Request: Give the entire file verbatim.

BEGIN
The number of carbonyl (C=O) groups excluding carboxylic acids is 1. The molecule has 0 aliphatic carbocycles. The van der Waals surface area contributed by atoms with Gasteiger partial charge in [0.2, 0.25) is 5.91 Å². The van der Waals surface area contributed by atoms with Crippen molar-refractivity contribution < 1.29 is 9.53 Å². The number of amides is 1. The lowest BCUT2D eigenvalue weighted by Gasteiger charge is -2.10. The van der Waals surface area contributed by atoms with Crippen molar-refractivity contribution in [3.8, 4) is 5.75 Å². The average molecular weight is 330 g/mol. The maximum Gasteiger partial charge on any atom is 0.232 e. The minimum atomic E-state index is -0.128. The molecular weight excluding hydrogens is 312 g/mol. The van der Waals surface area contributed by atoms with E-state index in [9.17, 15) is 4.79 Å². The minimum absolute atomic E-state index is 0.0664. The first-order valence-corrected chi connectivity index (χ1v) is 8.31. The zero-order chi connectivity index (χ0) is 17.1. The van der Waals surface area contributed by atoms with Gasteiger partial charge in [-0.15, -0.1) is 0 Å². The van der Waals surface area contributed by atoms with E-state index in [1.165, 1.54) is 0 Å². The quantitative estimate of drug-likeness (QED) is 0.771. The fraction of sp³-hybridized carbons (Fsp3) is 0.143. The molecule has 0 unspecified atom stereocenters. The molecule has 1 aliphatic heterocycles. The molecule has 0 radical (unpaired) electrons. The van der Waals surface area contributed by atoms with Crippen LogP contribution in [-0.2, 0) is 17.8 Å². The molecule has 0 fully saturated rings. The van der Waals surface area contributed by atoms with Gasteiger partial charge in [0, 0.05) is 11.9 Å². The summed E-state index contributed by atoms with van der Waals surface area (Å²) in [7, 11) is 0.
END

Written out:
The number of carbonyl (C=O) groups excluding carboxylic acids is 1. The molecule has 0 aliphatic carbocycles. The van der Waals surface area contributed by atoms with Gasteiger partial charge in [0.2, 0.25) is 5.91 Å². The van der Waals surface area contributed by atoms with Crippen molar-refractivity contribution < 1.29 is 9.53 Å². The number of amides is 1. The lowest BCUT2D eigenvalue weighted by Gasteiger charge is -2.10. The van der Waals surface area contributed by atoms with Crippen molar-refractivity contribution in [3.8, 4) is 5.75 Å². The average molecular weight is 330 g/mol. The maximum Gasteiger partial charge on any atom is 0.232 e. The minimum atomic E-state index is -0.128. The molecular weight excluding hydrogens is 312 g/mol. The van der Waals surface area contributed by atoms with E-state index in [9.17, 15) is 4.79 Å². The minimum absolute atomic E-state index is 0.0664. The first-order valence-corrected chi connectivity index (χ1v) is 8.31. The zero-order chi connectivity index (χ0) is 17.1. The van der Waals surface area contributed by atoms with Gasteiger partial charge in [-0.15, -0.1) is 0 Å². The van der Waals surface area contributed by atoms with E-state index in [1.165, 1.54) is 0 Å². The quantitative estimate of drug-likeness (QED) is 0.771. The fraction of sp³-hybridized carbons (Fsp3) is 0.143. The molecule has 0 unspecified atom stereocenters. The molecule has 1 aliphatic heterocycles. The molecule has 0 radical (unpaired) electrons. The van der Waals surface area contributed by atoms with Crippen LogP contribution in [-0.2, 0) is 17.8 Å². The molecule has 0 fully saturated rings. The van der Waals surface area contributed by atoms with Gasteiger partial charge in [0, 0.05) is 11.9 Å². The summed E-state index contributed by atoms with van der Waals surface area (Å²) in [7, 11) is 0.